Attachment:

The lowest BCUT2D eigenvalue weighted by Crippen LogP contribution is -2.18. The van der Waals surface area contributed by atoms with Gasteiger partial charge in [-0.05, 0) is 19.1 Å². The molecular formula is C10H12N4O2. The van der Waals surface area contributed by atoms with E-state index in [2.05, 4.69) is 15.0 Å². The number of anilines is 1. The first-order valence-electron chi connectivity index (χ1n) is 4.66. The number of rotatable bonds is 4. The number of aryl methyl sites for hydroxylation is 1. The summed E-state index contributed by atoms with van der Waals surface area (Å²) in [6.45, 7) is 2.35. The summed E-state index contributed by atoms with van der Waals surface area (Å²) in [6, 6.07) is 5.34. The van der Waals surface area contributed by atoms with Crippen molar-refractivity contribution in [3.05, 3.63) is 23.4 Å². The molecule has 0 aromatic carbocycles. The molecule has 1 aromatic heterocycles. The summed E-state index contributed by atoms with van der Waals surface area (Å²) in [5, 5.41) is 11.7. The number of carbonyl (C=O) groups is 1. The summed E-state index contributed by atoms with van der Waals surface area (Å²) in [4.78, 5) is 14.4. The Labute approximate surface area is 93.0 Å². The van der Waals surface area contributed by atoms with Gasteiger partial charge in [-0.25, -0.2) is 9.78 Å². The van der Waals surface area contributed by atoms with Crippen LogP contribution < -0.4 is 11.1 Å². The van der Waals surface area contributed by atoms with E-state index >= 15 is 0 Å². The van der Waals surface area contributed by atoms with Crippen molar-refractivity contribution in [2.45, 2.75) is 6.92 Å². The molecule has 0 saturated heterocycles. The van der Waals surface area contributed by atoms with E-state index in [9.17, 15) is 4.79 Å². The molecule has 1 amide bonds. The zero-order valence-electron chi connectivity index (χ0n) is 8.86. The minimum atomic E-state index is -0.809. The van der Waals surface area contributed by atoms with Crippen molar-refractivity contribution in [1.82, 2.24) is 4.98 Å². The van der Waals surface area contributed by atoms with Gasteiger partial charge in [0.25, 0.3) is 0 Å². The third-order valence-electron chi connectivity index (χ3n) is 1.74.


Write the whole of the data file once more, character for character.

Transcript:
The lowest BCUT2D eigenvalue weighted by Crippen LogP contribution is -2.18. The van der Waals surface area contributed by atoms with Gasteiger partial charge in [-0.05, 0) is 19.1 Å². The molecular formula is C10H12N4O2. The van der Waals surface area contributed by atoms with E-state index in [2.05, 4.69) is 15.0 Å². The number of anilines is 1. The first-order valence-electron chi connectivity index (χ1n) is 4.66. The number of rotatable bonds is 4. The number of aryl methyl sites for hydroxylation is 1. The summed E-state index contributed by atoms with van der Waals surface area (Å²) in [6.45, 7) is 2.35. The summed E-state index contributed by atoms with van der Waals surface area (Å²) in [6, 6.07) is 5.34. The van der Waals surface area contributed by atoms with Crippen molar-refractivity contribution in [3.05, 3.63) is 23.4 Å². The molecule has 0 aromatic carbocycles. The molecule has 1 aromatic heterocycles. The summed E-state index contributed by atoms with van der Waals surface area (Å²) in [5, 5.41) is 11.7. The number of carbonyl (C=O) groups is 1. The summed E-state index contributed by atoms with van der Waals surface area (Å²) in [4.78, 5) is 14.4. The Labute approximate surface area is 93.0 Å². The van der Waals surface area contributed by atoms with Gasteiger partial charge in [-0.25, -0.2) is 9.78 Å². The van der Waals surface area contributed by atoms with Crippen LogP contribution < -0.4 is 11.1 Å². The van der Waals surface area contributed by atoms with E-state index >= 15 is 0 Å². The van der Waals surface area contributed by atoms with Crippen molar-refractivity contribution in [2.45, 2.75) is 6.92 Å². The molecule has 0 saturated heterocycles. The van der Waals surface area contributed by atoms with E-state index in [9.17, 15) is 4.79 Å². The molecule has 1 amide bonds. The zero-order valence-electron chi connectivity index (χ0n) is 8.86. The minimum atomic E-state index is -0.809. The van der Waals surface area contributed by atoms with Crippen molar-refractivity contribution in [1.82, 2.24) is 4.98 Å². The van der Waals surface area contributed by atoms with Gasteiger partial charge in [0.25, 0.3) is 0 Å². The third-order valence-electron chi connectivity index (χ3n) is 1.74.